Recklessness no barrier to accident benefits: Strike
By AdvocateDaily.com Staff
In a recent case, Ontario’s Divisional Court upheld a Licence Appeal Tribunal adjudicator’s decision to award accident benefits to a woman who hit her head on concrete during a “car surfing” accident.
The unanimous three-judge panel found the adjudicator was right when she decided the incident, which involved the woman standing on a rear bumper of her father’s car while holding on to the roof and a friend’s shoulder, qualified as an “accident” under the Statutory Accident Benefits Schedule (SABS).
“While reckless and foolish, [the woman] was using the vehicle for its normal purpose of transportation and there was an accident in which the Adjudicator correctly determined there was Statutory Accident Benefits,” the panel wrote. “This decision was reasonable and within the consumer protection purposes of the Insurance Act, 4 which provides benefits to insured persons like [the woman], who was an insured under her father’s insurance policy."
Although the insurer has sought leave to appeal the ruling to the Court of Appeal, Strike, counsel to Will Davidson LLP, says he will be surprised if it is successful.
“The general concept with no-fault insurance is that the way you acquired the injury is not really relevant, as long as it involved the use of a car and you need benefits to help with rehabilitation and income replacement,” he says. “It generally doesn’t matter how reckless you were. If you were badly hurt and you need help, you can still get these benefits.”
In his long career at the bar, Strike has seen many odd claims for accident-related injuries, including a man who received benefits despite attempting suicide by driving his car off a train trestle.
In another recent case, a court ruled in favour of a woman who suffered serious burns after spilling coffee on herself while picking up her drive-thru order.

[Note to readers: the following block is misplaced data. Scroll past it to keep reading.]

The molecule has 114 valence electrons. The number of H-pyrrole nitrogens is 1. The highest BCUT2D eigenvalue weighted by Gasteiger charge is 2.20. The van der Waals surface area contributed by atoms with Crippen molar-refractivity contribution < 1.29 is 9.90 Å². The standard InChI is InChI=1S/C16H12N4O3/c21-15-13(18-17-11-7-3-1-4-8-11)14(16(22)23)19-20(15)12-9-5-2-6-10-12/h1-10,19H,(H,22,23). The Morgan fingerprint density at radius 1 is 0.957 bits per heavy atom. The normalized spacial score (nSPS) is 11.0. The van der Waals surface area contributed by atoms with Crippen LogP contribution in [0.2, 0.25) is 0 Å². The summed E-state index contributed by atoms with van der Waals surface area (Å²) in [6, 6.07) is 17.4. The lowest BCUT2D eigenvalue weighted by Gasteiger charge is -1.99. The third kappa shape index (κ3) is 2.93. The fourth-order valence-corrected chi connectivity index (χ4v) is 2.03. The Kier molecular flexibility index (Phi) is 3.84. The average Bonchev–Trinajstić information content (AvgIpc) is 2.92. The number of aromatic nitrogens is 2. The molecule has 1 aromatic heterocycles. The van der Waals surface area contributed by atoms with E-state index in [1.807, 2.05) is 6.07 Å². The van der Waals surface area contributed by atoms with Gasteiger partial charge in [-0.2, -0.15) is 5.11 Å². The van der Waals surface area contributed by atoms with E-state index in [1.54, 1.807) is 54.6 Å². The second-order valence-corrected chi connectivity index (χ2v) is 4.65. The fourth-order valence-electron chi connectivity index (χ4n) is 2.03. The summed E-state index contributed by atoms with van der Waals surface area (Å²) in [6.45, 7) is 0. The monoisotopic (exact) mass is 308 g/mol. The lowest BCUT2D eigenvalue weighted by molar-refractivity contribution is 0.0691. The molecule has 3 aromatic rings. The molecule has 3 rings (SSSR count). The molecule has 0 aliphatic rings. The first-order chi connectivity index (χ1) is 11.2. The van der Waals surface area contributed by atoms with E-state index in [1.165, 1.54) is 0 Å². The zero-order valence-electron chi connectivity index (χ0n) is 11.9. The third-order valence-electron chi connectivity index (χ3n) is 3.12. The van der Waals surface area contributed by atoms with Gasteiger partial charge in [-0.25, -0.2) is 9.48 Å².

“The distinctions can get pretty fine," Strike says. "If you’re getting out of a vehicle and slip in a parking lot while still touching the vehicle, you probably have no-fault coverage, but if you lock the door, take a couple of steps and then fall, you probably won’t be covered.”
He says Ontario’s hybrid auto insurance system dates back to the early 1990s when no-fault accident benefits were introduced to give people quick access to rehabilitation and other assistance, without having to worry about a long wait for compensation following litigation.
On the longer-term side, plaintiffs can pursue damages for pain and suffering and other financial losses via a tort claim made in court. Strike says it’s here that plaintiffs, like the one in the car-surfing case, will run into trouble.
“They may still have a claim, but they will take a big hit of contributory negligence,” he says. “In this case, I would say the fault is going to be assessed as at least 50 per cent her own.
“These cases are usually decided by juries, and they’re not going to have much sympathy for behaviour like this,” Strike adds.
Over the years, he says the no-fault portion of auto insurance has moved from a peripheral consideration to a more central role, causing a headache for insurers.
However, a successful lobbying effort by insurance companies has resulted in a number of recent amendments to the SABS that have limited injured parties’ entitlements, Strike says.
“They’ve been pared back substantially,” he says, pointing to a 2016 round of cuts that saw the combined limit for attendant care and medical rehabilitation services available for catastrophically injured victims cut in half — from $2 million to $1 million.
In addition, the combined attendant care and medical and rehabilitation services for non-catastrophically injured victims fell from $86,000 to $65,000, and the standard duration for medical and rehabilitation benefits was cut from 10 years to five years, except for children, explains Strike.